September 10, 2002

And I’m thrilled to notice thought-provoking new entries on both Saalon Muyo! and p1k3, after long droughts on both sites. Excellent.

12:41 a.m.

Non-Player Characters, Part 3

Okay, I can write all about this system that will generate NPCs, but how exactly will that be done?

I plan to use what I call computer-aided human creativity. A human will lay out all of the interesting bits, such as places for NPCs to work. The computer will take care of the mundane details, like the NPC’s eye color and family history, though the human can always override the computer’s choices.

This will all be driven by the concept of jobs. What jobs are needed in the world? If a human has created a bar, does it have a bartender? An NPC generator will check the world for available jobs, and create NPCs to fill those jobs.

However — and this is important — the system will also generate reports on the NPCs that exist in the world, so that humans can check the NPC generator’s work. A human can spot inconsistencies that weren’t programmed into the NPC generator, such as having way too many rich people for the economy to support (or no rich people at all).

But people don’t always live where they work; they’ll live in an apartment, for example. So, each NPC will have both a workplace and a residence, and will commute back and forth between those two (plus, perhaps, a bar in the evening). The NPC generator will tie a new NPC to a job and a residence. The NPC generation is based on the availability of a job, so that’s guaranteed. Availability of a residence is not, so we’ll have to make sure there are plenty of residences. A high-rise apartment complex, perhaps?

[Ragnarok image]

Non-Player Characters, Part 2

How do we go about creating realistic non-player characters (NPCs)? We want NPCs that have a certain amount of independence, but that also present interesting dramatic situations to the player.

Here’s how I’m approaching the situation. For each NPC, you must define the following four things:

  1. Actions (common to all NPCs)
  2. Attributes
  3. Goals
  4. Behaviors

First, it’s very important to delineate exactly how big an NPC’s world is, so to speak. Can an NPC engage in sex? Probably not. So, what can an NPC do? That can be a surprisingly small list. The first stage involves figuring out exactly what actions an NPC can take, especially those actions that are visible to players.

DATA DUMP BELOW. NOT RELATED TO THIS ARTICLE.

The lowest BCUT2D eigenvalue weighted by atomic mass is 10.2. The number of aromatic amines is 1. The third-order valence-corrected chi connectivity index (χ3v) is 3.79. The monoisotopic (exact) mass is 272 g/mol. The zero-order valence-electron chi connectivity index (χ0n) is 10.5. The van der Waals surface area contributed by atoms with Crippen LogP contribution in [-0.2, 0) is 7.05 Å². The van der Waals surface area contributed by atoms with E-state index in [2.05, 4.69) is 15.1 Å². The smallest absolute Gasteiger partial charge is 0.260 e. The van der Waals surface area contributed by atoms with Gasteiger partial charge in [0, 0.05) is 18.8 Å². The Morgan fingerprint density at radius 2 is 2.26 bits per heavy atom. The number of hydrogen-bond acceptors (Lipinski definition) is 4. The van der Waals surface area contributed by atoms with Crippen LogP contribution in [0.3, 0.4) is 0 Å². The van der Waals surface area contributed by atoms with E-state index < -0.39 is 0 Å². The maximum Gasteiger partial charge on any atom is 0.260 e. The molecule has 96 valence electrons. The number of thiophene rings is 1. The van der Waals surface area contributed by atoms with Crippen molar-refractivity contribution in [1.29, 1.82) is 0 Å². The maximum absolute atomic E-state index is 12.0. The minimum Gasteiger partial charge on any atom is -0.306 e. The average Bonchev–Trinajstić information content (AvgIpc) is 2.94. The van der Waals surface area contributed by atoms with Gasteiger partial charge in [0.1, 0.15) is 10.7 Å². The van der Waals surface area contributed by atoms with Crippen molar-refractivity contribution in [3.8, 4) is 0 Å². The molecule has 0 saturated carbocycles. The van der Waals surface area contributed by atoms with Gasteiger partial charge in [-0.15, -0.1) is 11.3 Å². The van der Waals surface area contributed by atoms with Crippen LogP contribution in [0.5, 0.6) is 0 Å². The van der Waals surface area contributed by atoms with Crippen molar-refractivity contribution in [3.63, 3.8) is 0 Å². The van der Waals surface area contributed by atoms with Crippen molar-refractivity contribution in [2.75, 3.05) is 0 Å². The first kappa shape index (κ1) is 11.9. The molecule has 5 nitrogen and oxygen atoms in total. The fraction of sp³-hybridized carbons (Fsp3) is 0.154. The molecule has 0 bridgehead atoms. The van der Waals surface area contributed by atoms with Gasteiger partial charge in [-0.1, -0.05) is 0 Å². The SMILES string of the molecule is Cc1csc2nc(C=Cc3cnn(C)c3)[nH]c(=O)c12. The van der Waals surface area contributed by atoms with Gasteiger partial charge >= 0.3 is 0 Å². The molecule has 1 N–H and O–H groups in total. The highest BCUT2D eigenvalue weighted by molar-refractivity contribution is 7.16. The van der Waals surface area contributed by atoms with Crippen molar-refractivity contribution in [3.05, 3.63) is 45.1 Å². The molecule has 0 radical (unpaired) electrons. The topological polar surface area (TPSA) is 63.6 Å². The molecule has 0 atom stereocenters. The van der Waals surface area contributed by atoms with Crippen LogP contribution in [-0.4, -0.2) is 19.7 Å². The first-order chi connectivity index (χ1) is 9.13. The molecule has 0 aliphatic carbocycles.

Each character is defined by a set of attributes which defines how that character is different from other characters. How old is the NPC? What gender? Is he or she wealthy? Is he or she charismatic? These attributes can be generated by a program pretty easily, and that program can have some common sense about different combinations of attributes (such as making sure that a nine-year-old has no children).

Now things get interesting. We’ve defined the actions that all our NPCs can take, and we’ve defined physical and psychological attributes of each NPC. How do we make them dramatically interesting? We do that by defining goals for each NPC.

[Ragnarok image]

The scale of the goals is important. Very big goals — “Take over the world,” “Get rich,” “Achieve spiritual enlightenment,” etc. — are difficult to translate into simple, concrete actions, and are often practically impossible for NPCs to accomplish. Very small goals — “Walk home,” “Eat a meal” — will be accomplished very quickly, and will be dramatically uninteresting. We have to strike a balance: Goals that will take some time to complete, but won’t take a lifetime. So, we have goals such as “Make $1,000,” “Rescue my kidnapped brother,” or “Find the Mystic Book of La-La Rue.”

Once we’ve defined these goals for an NPC — and an NPC can have multiple goals at once — the NPC must then have some way of achieving these goals. I define this with what I call behaviors, which are mini-programs that the NPC follows to achieve some goal. There may be many different behaviors that can achieve a particular goal, so the system must pick one.

All right, so here’s how it works in overview: First off, we define all the actions that NPCs can take. For each NPC we create, we define the attributes that make that NPC unique, we assign goals to that NPC, and we pick an appropriate behavior for each of those goals and assign that behavior to the NPC. The NPC will follow those behaviors in his or her everyday life.

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